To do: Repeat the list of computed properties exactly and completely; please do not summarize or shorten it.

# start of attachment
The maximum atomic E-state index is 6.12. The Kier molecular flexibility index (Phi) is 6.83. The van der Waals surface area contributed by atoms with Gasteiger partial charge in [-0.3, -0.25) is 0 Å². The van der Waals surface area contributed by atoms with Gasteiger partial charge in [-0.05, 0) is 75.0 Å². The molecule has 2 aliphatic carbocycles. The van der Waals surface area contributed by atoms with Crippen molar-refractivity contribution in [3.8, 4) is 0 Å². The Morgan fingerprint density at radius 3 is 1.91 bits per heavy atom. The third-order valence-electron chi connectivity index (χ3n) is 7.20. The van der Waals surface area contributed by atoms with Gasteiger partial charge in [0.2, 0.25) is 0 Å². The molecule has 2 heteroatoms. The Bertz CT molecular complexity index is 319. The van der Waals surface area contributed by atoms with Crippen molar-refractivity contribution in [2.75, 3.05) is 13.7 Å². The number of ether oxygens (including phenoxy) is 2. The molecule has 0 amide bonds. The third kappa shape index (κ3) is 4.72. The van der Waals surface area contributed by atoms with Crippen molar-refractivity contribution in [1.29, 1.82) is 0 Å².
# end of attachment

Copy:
The maximum atomic E-state index is 6.12. The Kier molecular flexibility index (Phi) is 6.83. The van der Waals surface area contributed by atoms with Gasteiger partial charge in [-0.3, -0.25) is 0 Å². The van der Waals surface area contributed by atoms with Gasteiger partial charge in [-0.05, 0) is 75.0 Å². The molecule has 2 aliphatic carbocycles. The van der Waals surface area contributed by atoms with Crippen molar-refractivity contribution in [3.8, 4) is 0 Å². The Morgan fingerprint density at radius 3 is 1.91 bits per heavy atom. The third-order valence-electron chi connectivity index (χ3n) is 7.20. The van der Waals surface area contributed by atoms with Gasteiger partial charge in [0.2, 0.25) is 0 Å². The molecule has 2 heteroatoms. The Bertz CT molecular complexity index is 319. The van der Waals surface area contributed by atoms with Crippen molar-refractivity contribution in [2.75, 3.05) is 13.7 Å². The number of ether oxygens (including phenoxy) is 2. The molecule has 0 amide bonds. The third kappa shape index (κ3) is 4.72. The van der Waals surface area contributed by atoms with Crippen molar-refractivity contribution in [1.29, 1.82) is 0 Å².